"Flexibility of mind will be one of the decisive factors." — Winston Churchill, the day before D-Day.
One of the hardest parts of investing is finding the balance between:
• Riding out periods temporarily unfavorable to your views.
• Realizing your views are wrong and moving on.
It's the difference between patience and stubbornness, and it can separate the ruined from the rich.
Bill Ackman shorted (bet against) Herbalife stock more than three years ago. It hasn't worked out. Shares rose 50 percent last year and are 35 percent higher than they were when he revealed the short in 2012.
But Ackman is resolute. The market doesn't understand Herbalife's business model, he says. He does, because he and his analysts spent years scouring the company. The Wall Street Journal reported:
"After publicly coming out against Herbalife in 2012, Mr. Ackman says he has spent more than $50 million to research and publicize his fund's negative view of Herbalife. He has hired a team of lobbyists and consultants to contact a host of politicians and regulators and encourage investigations into the company."
Fifty-million dollars in research costs and three years of due diligence for one company. That's real money, even in hedge fund terms.
I have no idea if Ackman is right. But I know it would be hard to admit being wrong after sinking that much time and money into one idea. The pressure to ignore anything that goes against what you're trying to prove would be tremendous. It's fuel for stubbornness, because admitting being wrong is an admission of years of wasted effort. And that hurts.
This is a big problem in investing. Analysts want to be thorough, digging deep into their investments to understand businesses and theories. But effort can repel open-mindedness, which may be more dangerous than putting in no effort at all.
It's easy to convince yourself of something you desperately want to believe. You can cling to data that shows you're right and ignore information that shows you're wrong, especially if you've already sunk effort into one conclusion. This can not only make you wrong, but wrong and confident, which is disastrous. Humans are the only creatures that can do this. In their excellent book "Mistakes Were Made (But Not By Me)," Carol Tavris and Elliot Aronson write:
"A dog may appear contrite for having been caught peeing on the carpet, but she will not try to think up justifications for her misbehavior. Humans think; and because we think, (we tell ourselves stories and) our behavior transcends the effects of rewards and punishment and often contradicts them."
Charlie Munger once described what happens when you can't let go of your cherished beliefs:
"Failure to handle psychological denial is a common way for people to go broke. You've made an enormous commitment to something. You've poured effort and money in. And the more you put in, the more that the whole consistency principle makes you think, 'Now it has to work. If I put in just a little more, then it'll work.' People go broke that way, because they can't stop, rethink and say, 'I can afford to write this one off and live to fight again. I don't have to pursue this thing as an obsession in a way that will break me.'"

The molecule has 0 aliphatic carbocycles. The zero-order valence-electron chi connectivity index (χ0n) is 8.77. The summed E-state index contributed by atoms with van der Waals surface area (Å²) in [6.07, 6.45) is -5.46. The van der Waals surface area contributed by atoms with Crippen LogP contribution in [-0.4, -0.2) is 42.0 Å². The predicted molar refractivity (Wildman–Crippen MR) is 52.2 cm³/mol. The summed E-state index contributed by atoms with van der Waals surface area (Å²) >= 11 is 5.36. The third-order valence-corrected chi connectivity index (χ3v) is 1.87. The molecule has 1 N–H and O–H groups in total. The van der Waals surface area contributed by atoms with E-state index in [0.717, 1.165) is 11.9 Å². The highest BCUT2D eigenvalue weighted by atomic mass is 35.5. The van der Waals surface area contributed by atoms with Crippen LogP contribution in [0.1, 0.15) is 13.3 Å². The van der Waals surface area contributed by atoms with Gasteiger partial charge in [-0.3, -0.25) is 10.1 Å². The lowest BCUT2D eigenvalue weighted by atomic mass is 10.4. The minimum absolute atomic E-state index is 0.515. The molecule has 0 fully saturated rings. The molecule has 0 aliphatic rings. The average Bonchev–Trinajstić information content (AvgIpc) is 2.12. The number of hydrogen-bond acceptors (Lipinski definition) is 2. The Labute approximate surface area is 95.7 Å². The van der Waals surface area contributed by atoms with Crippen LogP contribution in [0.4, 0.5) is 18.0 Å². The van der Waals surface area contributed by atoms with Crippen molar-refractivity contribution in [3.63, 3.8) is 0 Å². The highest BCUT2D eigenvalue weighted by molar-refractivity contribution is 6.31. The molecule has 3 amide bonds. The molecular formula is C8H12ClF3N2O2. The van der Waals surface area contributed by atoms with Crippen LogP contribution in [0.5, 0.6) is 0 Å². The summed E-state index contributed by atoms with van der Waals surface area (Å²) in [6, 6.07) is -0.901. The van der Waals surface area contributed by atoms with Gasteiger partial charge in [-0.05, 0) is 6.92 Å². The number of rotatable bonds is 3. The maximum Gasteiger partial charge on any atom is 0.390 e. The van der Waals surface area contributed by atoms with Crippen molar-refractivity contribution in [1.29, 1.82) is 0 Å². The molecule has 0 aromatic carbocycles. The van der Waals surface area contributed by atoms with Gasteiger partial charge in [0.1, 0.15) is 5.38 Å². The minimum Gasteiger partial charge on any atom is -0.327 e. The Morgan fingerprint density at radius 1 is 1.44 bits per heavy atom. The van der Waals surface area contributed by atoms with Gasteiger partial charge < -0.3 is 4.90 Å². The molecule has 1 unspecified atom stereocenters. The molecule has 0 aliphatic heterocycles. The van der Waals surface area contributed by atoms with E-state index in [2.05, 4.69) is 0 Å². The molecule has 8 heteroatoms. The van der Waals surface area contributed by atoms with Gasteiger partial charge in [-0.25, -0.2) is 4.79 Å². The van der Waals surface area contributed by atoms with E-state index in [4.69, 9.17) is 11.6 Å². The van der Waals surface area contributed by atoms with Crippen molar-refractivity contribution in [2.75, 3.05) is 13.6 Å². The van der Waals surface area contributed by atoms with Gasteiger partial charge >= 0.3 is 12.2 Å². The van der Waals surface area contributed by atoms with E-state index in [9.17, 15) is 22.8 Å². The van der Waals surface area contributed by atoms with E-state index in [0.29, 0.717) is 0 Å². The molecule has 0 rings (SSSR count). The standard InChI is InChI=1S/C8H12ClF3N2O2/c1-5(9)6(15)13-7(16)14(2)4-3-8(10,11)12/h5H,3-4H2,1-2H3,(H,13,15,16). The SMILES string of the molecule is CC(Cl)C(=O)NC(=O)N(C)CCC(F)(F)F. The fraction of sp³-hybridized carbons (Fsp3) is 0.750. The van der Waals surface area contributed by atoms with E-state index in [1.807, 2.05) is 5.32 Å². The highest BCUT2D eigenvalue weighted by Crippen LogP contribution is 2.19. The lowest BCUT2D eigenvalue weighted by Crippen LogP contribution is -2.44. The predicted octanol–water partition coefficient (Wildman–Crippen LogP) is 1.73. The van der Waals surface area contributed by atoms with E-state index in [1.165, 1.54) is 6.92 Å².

How do you avoid this trap?
It's so difficult. But here's an idea to help reduce errors: Avoid investments of such vague appeal that a team of Harvard MBAs needs three years and $50 million of research to get to the bottom.
I see people whose investment beliefs rival religious passion. They believe so strongly in their views that they literally can't understand why you'd disagree with them. The basis of their passion is usually years of deep study, which creates the impression of expertise but may actually just be a supernova of confirmation bias and self-delusion. "Expertise is great," investor Dean Williams once said, "but it has a bad side effect: It tends to create an inability to accept new ideas."
The key is realizing there's a difference between favorable odds and effort. In 1996, Munger was asked what kind of discounted-cash-flow models Warren Buffett creates before investing in a company. "I've never seen him do one," Munger said. Buffett chimed in: "It's true. If a company's value doesn't just scream at you, it's too close." Once deep calculations are needed, you're running down the path of confirming whatever you want to believe, often because you want your effort to be justified.
Many of Buffett's best investments happened quickly, a matter of days between discovery and writing a check. That's partly because he's been investing for 70 years, so lots of information is accessible off the top of his head. But it's also because he makes an investment only when the idea is so clear and obvious that complication isn't necessary.
Learn to move on
You and I aren't Warren Buffett. But the logic of only moving when things are blindingly clear is something we can all learn from. The clear ideas are the ones you don't become emotionally attached to because you haven't devoted your life to them, but still have a decent shot at good performance over time. Stocks will do better than most other assets over time. Costco provides a service people love. Capitalist economies trend toward progress. These ideas are obvious and have a high chance of being right, but no one needs to spend years of research to confirm that they're right, so you're not wedded to them for life and can change your mind when the facts change.
Psychologist Phil Tetlock spent his career studying people who are legitimately good at forecasting. One trait that consistently pops up: The ability and willingness to change your mind when the facts change. And a trait common in people who make awful forecasts? Extreme devotion to one big idea.